Margaret Thatcher and the Middle East examines Thatcher's policy on the Middle East, with a spotlight on her approach towards the Israeli-Palestinian conflict. It questions claims that she sought to counter the Foreign Office Middle East policy, and maintains that the prime minister was actually in close agreement with the Whitehall bureaucracy on the Arab-Israeli conflict. In particular, the volume argues that Thatcher's concerns over Soviet ambitions in the Middle East encouraged her to oppose the policies of Israel's Likud governments, and to work actively for an urgent resolution of the conflict. Furthermore, while Thatcher was strongly pro-American, this was not translated into automatic support for Israel. Indeed, the Thatcher government was very much at odds with the Reagan administration over the Middle East, as a result of Washington's neglect of the forces of moderation in the region.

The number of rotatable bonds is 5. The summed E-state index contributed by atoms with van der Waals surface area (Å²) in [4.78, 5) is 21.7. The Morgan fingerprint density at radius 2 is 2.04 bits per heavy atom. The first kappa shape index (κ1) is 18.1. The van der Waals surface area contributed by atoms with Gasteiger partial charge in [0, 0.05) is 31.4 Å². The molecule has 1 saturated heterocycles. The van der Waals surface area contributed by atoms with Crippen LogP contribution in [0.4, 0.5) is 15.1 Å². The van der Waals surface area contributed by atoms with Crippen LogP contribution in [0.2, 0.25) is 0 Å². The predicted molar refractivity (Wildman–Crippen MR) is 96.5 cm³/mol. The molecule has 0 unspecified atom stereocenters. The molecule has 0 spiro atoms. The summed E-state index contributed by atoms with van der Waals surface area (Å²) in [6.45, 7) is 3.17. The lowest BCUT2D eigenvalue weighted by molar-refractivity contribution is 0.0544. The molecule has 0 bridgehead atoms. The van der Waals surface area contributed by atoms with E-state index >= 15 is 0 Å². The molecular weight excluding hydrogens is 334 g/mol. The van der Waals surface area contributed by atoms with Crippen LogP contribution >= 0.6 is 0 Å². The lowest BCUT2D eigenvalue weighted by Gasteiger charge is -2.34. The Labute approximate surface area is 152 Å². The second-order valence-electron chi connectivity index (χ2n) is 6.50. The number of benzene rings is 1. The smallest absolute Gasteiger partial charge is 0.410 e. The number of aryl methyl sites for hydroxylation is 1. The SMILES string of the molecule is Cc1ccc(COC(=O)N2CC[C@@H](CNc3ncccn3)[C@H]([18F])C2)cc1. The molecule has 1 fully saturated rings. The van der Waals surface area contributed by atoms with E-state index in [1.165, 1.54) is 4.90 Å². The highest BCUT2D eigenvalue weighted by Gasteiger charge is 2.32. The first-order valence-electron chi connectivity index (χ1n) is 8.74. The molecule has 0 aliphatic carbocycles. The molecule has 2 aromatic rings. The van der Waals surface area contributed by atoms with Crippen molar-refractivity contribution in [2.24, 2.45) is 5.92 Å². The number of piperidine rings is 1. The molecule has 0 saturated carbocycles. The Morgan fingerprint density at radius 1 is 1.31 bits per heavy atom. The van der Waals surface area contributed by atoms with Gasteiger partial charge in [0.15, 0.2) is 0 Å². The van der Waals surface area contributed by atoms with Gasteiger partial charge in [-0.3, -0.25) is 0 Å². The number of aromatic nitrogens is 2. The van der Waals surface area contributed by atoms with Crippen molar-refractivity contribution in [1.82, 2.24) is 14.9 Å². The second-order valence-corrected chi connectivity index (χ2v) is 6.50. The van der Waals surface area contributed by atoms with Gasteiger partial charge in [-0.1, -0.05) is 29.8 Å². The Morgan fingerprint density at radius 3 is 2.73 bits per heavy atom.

|Publisher:||Cambridge University Press|
|Product dimensions:||5.98(w) x 9.02(h) x (d)|
About the Author
Azriel Bermant is a historian, and a research fellow in the arms control and regional security program at the Institute for National Security Studies (INSS) at Tel Aviv University. Dr Bermant was awarded his Ph.D. from University College London. His work has been published in numerous publications, including Foreign Affairs, The Daily Telegraph, The Guardian and Haaretz. He is the author of The Russian and Iranian Missile Threats: Implications for NATO Missile Defense (2014).
Table of ContentsIntroduction; 1. Thatcher and the 'Finchley factor'; 2. The new Soviet threat; 3. Thatcher endorses the Venice Declaration; 4. Operation Babylon; 5. The crisis in Anglo-American relations; 6. Israel's invasion of Lebanon; 7. Thatcher's diplomatic initiative; 8. Thatcher's landmark visit to Israel; 9. The Reagan administration spurns the London Agreement; 10. The collapse of the 'Jordanian option'; 11. A new approach towards the PLO; 12. The end of a friendship; Conclusion.